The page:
THE HAGUE, Netherlands, The International Criminal Court sentenced a man Tuesday to nine years in prison for destroying historic Muslim shrines in Mali.
Ahmad al-Faqi al-Mahdi, a member of the Malian al-Qaida offshoot Ansar Dine,pleaded guilty in August to leading the 2012 demolition of nine shrines built above tombs of venerated Muslim scholars and religious leaders in Timbuktu. Ansar Dine believed the shrines violated their strict Muslim legal code. Each of the small shrines, made of mud and stones, have since been rebuilt with the aid of foreign donors. French troops recaptured the area from Ansar Dine in 2013.
Al-Mahdi oversaw the demolition, but was apologetic in his guilty plea, a mitigating factor in his sentence. On Tuesday, presiding judge Raul Cano Pangalangan noted al-Madhi’s admission of guilt, cooperation with prosecutors, remorse, initial reluctance to carry out the bulldozing of the shrines and attempts to limit the extent of destruction. A 30-year sentence was possible.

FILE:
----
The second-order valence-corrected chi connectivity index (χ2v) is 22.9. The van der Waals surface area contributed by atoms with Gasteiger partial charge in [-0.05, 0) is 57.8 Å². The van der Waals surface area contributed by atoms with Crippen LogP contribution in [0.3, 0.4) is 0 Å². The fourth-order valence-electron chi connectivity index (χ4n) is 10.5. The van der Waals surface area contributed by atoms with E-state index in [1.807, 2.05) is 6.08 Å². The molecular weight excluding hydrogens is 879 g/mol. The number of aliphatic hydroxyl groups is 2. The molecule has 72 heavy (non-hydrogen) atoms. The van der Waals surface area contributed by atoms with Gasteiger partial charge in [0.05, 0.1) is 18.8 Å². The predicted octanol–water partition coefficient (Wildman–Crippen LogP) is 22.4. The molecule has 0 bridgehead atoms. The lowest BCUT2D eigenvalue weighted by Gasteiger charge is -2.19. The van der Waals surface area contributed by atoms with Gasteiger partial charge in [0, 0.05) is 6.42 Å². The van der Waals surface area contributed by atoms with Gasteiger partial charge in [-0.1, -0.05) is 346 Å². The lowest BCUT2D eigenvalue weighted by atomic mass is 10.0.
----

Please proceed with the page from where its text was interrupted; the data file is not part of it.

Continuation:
The case was the first ICC prosecution of the destruction of cultural heritage as a war crime. Al-Mahdi is also the first Islamic extremist to be tried in the court in The Hague, Netherlands.
El-Boukhari Ben Essayouti, who led reconstruction of the shrines, said al-Mahdi’s trial “has to be useful for something, showing to everyone that in the same way that we cannot kill another person with impunity, we cannot just destroy a world heritage site with impunity either.”
By Ed Adamczyk